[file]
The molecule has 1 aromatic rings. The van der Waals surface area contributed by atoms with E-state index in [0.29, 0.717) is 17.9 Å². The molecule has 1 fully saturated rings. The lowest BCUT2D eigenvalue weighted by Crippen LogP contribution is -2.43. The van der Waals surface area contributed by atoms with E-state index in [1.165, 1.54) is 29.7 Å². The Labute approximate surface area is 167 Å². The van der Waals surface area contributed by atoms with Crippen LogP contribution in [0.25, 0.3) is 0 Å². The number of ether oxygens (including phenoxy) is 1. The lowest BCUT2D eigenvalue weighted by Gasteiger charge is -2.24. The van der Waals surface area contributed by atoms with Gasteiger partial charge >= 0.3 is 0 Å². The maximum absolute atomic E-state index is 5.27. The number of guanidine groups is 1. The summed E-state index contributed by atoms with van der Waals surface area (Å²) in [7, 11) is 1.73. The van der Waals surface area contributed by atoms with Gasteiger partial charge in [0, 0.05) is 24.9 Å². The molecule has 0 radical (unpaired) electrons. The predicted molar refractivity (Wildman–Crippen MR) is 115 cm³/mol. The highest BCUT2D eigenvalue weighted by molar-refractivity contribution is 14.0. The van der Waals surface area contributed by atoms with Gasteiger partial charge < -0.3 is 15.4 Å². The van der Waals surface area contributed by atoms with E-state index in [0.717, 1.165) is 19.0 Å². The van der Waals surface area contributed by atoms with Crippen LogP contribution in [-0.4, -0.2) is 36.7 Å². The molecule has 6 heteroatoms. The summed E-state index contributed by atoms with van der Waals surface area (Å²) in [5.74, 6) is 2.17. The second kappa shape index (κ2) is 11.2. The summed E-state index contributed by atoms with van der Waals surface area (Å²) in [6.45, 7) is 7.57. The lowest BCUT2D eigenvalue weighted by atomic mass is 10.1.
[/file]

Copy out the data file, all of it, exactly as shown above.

The molecule has 1 aromatic rings. The van der Waals surface area contributed by atoms with E-state index in [0.29, 0.717) is 17.9 Å². The molecule has 1 fully saturated rings. The lowest BCUT2D eigenvalue weighted by Crippen LogP contribution is -2.43. The van der Waals surface area contributed by atoms with E-state index in [1.165, 1.54) is 29.7 Å². The Labute approximate surface area is 167 Å². The van der Waals surface area contributed by atoms with Crippen LogP contribution in [0.25, 0.3) is 0 Å². The number of ether oxygens (including phenoxy) is 1. The lowest BCUT2D eigenvalue weighted by Gasteiger charge is -2.24. The van der Waals surface area contributed by atoms with Gasteiger partial charge >= 0.3 is 0 Å². The maximum absolute atomic E-state index is 5.27. The number of guanidine groups is 1. The summed E-state index contributed by atoms with van der Waals surface area (Å²) in [7, 11) is 1.73. The van der Waals surface area contributed by atoms with Gasteiger partial charge in [0, 0.05) is 24.9 Å². The molecule has 0 radical (unpaired) electrons. The predicted molar refractivity (Wildman–Crippen MR) is 115 cm³/mol. The highest BCUT2D eigenvalue weighted by molar-refractivity contribution is 14.0. The van der Waals surface area contributed by atoms with Gasteiger partial charge < -0.3 is 15.4 Å². The van der Waals surface area contributed by atoms with E-state index in [0.717, 1.165) is 19.0 Å². The van der Waals surface area contributed by atoms with Crippen LogP contribution in [-0.4, -0.2) is 36.7 Å². The molecule has 6 heteroatoms. The summed E-state index contributed by atoms with van der Waals surface area (Å²) in [5.74, 6) is 2.17. The second kappa shape index (κ2) is 11.2. The summed E-state index contributed by atoms with van der Waals surface area (Å²) in [6.45, 7) is 7.57. The lowest BCUT2D eigenvalue weighted by atomic mass is 10.1.